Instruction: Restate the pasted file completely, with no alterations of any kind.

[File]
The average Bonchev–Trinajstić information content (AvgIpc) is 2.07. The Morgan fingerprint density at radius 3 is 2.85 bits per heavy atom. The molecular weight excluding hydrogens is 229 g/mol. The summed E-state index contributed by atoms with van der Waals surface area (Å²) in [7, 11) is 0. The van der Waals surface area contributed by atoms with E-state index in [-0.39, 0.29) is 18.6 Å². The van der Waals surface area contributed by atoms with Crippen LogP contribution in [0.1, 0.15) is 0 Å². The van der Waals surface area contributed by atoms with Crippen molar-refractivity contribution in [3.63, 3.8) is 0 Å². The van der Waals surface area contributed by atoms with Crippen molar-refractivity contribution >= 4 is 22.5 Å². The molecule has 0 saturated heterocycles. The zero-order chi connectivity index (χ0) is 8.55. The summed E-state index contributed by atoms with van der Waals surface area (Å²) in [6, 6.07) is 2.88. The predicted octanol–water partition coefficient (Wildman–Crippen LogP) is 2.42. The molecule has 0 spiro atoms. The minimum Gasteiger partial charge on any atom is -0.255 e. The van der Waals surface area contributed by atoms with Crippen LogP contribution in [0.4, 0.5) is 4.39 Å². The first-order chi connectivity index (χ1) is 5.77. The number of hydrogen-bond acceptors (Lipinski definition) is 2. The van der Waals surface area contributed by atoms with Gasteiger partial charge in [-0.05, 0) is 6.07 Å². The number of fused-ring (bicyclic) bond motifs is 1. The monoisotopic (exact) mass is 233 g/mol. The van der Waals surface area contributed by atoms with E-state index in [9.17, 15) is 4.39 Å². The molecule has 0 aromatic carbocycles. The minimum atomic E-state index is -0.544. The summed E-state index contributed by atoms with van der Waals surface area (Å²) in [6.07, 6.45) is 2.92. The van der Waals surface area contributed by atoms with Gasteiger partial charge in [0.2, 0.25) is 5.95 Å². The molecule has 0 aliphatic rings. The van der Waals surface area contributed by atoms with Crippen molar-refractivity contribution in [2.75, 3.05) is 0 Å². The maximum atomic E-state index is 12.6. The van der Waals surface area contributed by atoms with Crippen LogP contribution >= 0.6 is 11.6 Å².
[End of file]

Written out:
The average Bonchev–Trinajstić information content (AvgIpc) is 2.07. The Morgan fingerprint density at radius 3 is 2.85 bits per heavy atom. The molecular weight excluding hydrogens is 229 g/mol. The summed E-state index contributed by atoms with van der Waals surface area (Å²) in [7, 11) is 0. The van der Waals surface area contributed by atoms with E-state index in [-0.39, 0.29) is 18.6 Å². The van der Waals surface area contributed by atoms with Crippen LogP contribution in [0.1, 0.15) is 0 Å². The van der Waals surface area contributed by atoms with Crippen molar-refractivity contribution in [3.63, 3.8) is 0 Å². The van der Waals surface area contributed by atoms with Crippen molar-refractivity contribution >= 4 is 22.5 Å². The molecule has 0 saturated heterocycles. The zero-order chi connectivity index (χ0) is 8.55. The summed E-state index contributed by atoms with van der Waals surface area (Å²) in [6, 6.07) is 2.88. The predicted octanol–water partition coefficient (Wildman–Crippen LogP) is 2.42. The molecule has 0 spiro atoms. The minimum Gasteiger partial charge on any atom is -0.255 e. The van der Waals surface area contributed by atoms with Crippen LogP contribution in [0.4, 0.5) is 4.39 Å². The first-order chi connectivity index (χ1) is 5.77. The number of hydrogen-bond acceptors (Lipinski definition) is 2. The van der Waals surface area contributed by atoms with Gasteiger partial charge in [-0.05, 0) is 6.07 Å². The number of fused-ring (bicyclic) bond motifs is 1. The monoisotopic (exact) mass is 233 g/mol. The van der Waals surface area contributed by atoms with E-state index in [9.17, 15) is 4.39 Å². The molecule has 0 aromatic carbocycles. The minimum atomic E-state index is -0.544. The summed E-state index contributed by atoms with van der Waals surface area (Å²) in [6.07, 6.45) is 2.92. The van der Waals surface area contributed by atoms with Gasteiger partial charge in [0.2, 0.25) is 5.95 Å². The molecule has 0 aliphatic rings. The van der Waals surface area contributed by atoms with Crippen molar-refractivity contribution in [2.75, 3.05) is 0 Å². The maximum atomic E-state index is 12.6. The van der Waals surface area contributed by atoms with Crippen LogP contribution >= 0.6 is 11.6 Å².